Directions: There are 2 passages in this section. Each passage is followed by some questions or unfinished statements. For each of them there are four choices marked A), B), C) and D). You should decide on the best choice and mark the corresponding letter on Answer Sheet 2 with a single line through the centre.
Questions 46 and 50 are based on the following passage.
That people often experience trouble sleeping in a different bed in unfamiliar surroundings is a phenomenon known as the “first-night” effect. If a person stays in the same room the following night they tend to sleep more soundly. Yuka Sasaki and her colleagues at Brown University set out to investigate the origins of this effect.
Dr. Sasaki knew the first-night effect probably has something to do with how humans evolved. The puzzle was what benefit would be gained from it when performance might be affected the following day. She also knew from previous work conducted on birds and dolphins that these animals put half of their brains to sleep at a time so that they can rest while remaining alert enough to avoid predators (捕食者). This led her to wonder if people might be doing the same thing. To take a closer look, her team studied 35 healthy people as they slept in the unfamiliar environment of the university’s Department of Psychological Sciences. The participants each slept in the department for two nights and were carefully monitored with techniques that looked at the activity of their brains. Dr. Sasaki found, as expected, the participants slept less well on their first night than they did on their second, taking more than twice as long to fall asleep and sleeping less overall. During deep sleep, the participants’ brains behaved in a similar manner seen in birds and dolphins. On the first night only, the left hemispheres (半球) of their brains did not sleep nearly as deeply as their right hemispheres did.
Curious if the left hemispheres were indeed remaining awake to process information detected in the surrounding environment, Dr. Sasaki re-ran the experiment while presenting the sleeping participants with a mix of regularly timed beeps (蜂鸣声) of the same tone and irregular beeps of a different tone during the night. She worked out that, if the left hemisphere was staying alert to keep guard in a strange environment, then it would react to the irregular beeps by stirring people from sleep and would ignore the regularly timed ones. This is precisely what she found.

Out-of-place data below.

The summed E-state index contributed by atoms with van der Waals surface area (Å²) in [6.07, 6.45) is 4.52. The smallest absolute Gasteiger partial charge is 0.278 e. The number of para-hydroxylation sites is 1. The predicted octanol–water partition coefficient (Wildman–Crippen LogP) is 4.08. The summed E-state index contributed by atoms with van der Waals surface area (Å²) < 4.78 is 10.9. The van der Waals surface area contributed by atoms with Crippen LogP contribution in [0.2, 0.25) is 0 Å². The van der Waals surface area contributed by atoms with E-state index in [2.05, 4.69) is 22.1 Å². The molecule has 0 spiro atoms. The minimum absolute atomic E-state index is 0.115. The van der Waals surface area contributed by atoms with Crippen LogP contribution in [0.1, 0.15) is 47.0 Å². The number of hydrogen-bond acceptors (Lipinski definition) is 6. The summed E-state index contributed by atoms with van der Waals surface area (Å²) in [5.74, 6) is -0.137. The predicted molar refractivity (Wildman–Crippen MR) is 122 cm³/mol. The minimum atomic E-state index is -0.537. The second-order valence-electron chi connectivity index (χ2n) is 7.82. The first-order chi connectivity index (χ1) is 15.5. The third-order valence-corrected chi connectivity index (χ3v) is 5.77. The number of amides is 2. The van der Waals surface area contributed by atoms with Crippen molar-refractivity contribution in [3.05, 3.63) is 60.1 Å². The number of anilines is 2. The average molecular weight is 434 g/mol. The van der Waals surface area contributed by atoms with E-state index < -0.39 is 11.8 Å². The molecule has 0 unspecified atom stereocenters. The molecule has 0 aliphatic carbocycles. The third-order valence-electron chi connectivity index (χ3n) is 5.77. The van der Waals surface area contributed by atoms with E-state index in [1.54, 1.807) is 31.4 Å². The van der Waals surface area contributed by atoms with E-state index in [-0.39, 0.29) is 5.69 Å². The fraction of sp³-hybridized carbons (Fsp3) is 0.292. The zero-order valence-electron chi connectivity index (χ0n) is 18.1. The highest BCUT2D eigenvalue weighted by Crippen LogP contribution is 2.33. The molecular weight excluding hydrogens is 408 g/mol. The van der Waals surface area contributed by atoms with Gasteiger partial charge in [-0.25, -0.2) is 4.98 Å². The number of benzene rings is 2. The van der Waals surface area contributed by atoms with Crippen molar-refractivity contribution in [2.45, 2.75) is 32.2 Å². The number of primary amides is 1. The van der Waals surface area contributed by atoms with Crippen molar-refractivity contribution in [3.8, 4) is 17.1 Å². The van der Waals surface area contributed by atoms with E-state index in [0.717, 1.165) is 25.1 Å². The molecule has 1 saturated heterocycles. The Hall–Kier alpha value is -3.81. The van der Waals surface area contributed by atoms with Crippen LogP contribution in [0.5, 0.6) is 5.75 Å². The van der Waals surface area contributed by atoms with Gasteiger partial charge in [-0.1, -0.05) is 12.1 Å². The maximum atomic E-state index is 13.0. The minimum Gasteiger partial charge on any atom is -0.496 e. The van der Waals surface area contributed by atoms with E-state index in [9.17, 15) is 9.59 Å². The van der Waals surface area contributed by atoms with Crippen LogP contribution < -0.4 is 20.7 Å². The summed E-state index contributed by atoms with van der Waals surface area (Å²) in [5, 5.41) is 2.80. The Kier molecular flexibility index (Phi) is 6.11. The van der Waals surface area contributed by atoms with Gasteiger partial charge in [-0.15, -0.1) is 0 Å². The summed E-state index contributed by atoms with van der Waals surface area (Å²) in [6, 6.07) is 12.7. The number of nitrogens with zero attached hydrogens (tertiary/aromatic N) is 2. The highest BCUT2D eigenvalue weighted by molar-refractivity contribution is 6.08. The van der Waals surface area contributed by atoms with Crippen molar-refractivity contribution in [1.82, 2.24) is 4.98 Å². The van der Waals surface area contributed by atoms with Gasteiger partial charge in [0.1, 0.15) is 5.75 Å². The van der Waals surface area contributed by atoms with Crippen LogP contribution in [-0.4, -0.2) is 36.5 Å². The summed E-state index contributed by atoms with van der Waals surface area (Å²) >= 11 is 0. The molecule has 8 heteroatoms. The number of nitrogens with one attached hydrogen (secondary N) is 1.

46. What did researchers find puzzling about the first-night effect?
A) To what extent it can trouble people. C) What circumstances may trigger it.
B) What role it has played in evolution. D) In what way it can be beneficial.
47. What do we learn about Dr. Yuka Sasaki doing her research?
A) She found birds and dolphins remain alert while asleep.
B) She found birds and dolphins sleep in much the same way.
C) She got some idea from previous studies on birds and dolphins
D) She conducted studies on birds’ and dolphins’ sleeping patterns.
48. What did Dr. Sasaki do when she first did her experiment?
A) She monitored the brain activity of participants sleeping in a new environment.
B) She recruited 35 participants from her Department of Psychological Sciences.
C) She studied the differences between the two sides of participants’ brains.
D) She tested her findings about birds and dolphins on human subjects.
49. What did Dr. Sasaki do when re-running her experiment?
A) She analyzed the negative effect of irregular tones on brains.
B) She recorded participants’ adaptation to changed environment.
C) She exposed her participants to two different stimuli.
D) She compared the responses of different participants.
50. What did Dr. Sasaki find about the participants in her experiment?
A) They tended to enjoy certain tones more than others.
B) They tended to perceive irregular beeps as a threat.
C) They felt sleepy when exposed to regular beeps.
D) They differed in their tolerance of irregular tones.